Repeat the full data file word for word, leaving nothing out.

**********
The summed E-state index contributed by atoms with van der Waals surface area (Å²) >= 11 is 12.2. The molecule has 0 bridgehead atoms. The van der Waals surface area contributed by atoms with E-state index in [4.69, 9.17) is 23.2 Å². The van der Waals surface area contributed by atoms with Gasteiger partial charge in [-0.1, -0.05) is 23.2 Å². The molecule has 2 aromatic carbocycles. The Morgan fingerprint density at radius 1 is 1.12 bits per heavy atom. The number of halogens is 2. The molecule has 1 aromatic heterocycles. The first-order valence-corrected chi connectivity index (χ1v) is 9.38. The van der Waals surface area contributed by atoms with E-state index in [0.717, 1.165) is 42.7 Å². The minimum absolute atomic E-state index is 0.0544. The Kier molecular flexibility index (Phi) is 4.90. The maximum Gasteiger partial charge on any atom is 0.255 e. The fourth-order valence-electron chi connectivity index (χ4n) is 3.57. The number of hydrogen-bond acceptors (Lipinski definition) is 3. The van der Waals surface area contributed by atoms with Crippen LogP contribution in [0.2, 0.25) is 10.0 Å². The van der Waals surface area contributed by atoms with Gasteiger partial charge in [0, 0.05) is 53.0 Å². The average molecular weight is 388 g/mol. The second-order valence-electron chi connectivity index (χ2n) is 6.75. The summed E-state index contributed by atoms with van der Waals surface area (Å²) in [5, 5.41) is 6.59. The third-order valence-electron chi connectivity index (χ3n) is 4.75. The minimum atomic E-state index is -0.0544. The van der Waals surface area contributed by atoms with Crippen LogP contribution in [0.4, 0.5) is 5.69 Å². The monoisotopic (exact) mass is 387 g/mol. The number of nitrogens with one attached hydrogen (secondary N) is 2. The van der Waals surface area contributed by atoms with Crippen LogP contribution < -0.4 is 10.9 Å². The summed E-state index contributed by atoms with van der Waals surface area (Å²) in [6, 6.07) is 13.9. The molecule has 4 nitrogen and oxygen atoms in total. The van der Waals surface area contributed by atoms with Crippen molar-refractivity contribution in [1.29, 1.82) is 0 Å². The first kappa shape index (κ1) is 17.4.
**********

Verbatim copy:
The summed E-state index contributed by atoms with van der Waals surface area (Å²) >= 11 is 12.2. The molecule has 0 bridgehead atoms. The van der Waals surface area contributed by atoms with E-state index in [4.69, 9.17) is 23.2 Å². The van der Waals surface area contributed by atoms with Gasteiger partial charge in [-0.1, -0.05) is 23.2 Å². The molecule has 2 aromatic carbocycles. The Morgan fingerprint density at radius 1 is 1.12 bits per heavy atom. The number of halogens is 2. The molecule has 1 aromatic heterocycles. The first-order valence-corrected chi connectivity index (χ1v) is 9.38. The van der Waals surface area contributed by atoms with E-state index in [0.717, 1.165) is 42.7 Å². The minimum absolute atomic E-state index is 0.0544. The Kier molecular flexibility index (Phi) is 4.90. The maximum Gasteiger partial charge on any atom is 0.255 e. The fourth-order valence-electron chi connectivity index (χ4n) is 3.57. The number of hydrogen-bond acceptors (Lipinski definition) is 3. The van der Waals surface area contributed by atoms with Crippen LogP contribution in [0.2, 0.25) is 10.0 Å². The van der Waals surface area contributed by atoms with Gasteiger partial charge in [0, 0.05) is 53.0 Å². The average molecular weight is 388 g/mol. The second-order valence-electron chi connectivity index (χ2n) is 6.75. The summed E-state index contributed by atoms with van der Waals surface area (Å²) in [5, 5.41) is 6.59. The third-order valence-electron chi connectivity index (χ3n) is 4.75. The minimum atomic E-state index is -0.0544. The van der Waals surface area contributed by atoms with Crippen LogP contribution in [0.4, 0.5) is 5.69 Å². The monoisotopic (exact) mass is 387 g/mol. The number of nitrogens with one attached hydrogen (secondary N) is 2. The van der Waals surface area contributed by atoms with Crippen LogP contribution < -0.4 is 10.9 Å². The summed E-state index contributed by atoms with van der Waals surface area (Å²) in [6, 6.07) is 13.9. The molecule has 4 nitrogen and oxygen atoms in total. The van der Waals surface area contributed by atoms with Crippen molar-refractivity contribution in [1.29, 1.82) is 0 Å². The first kappa shape index (κ1) is 17.4.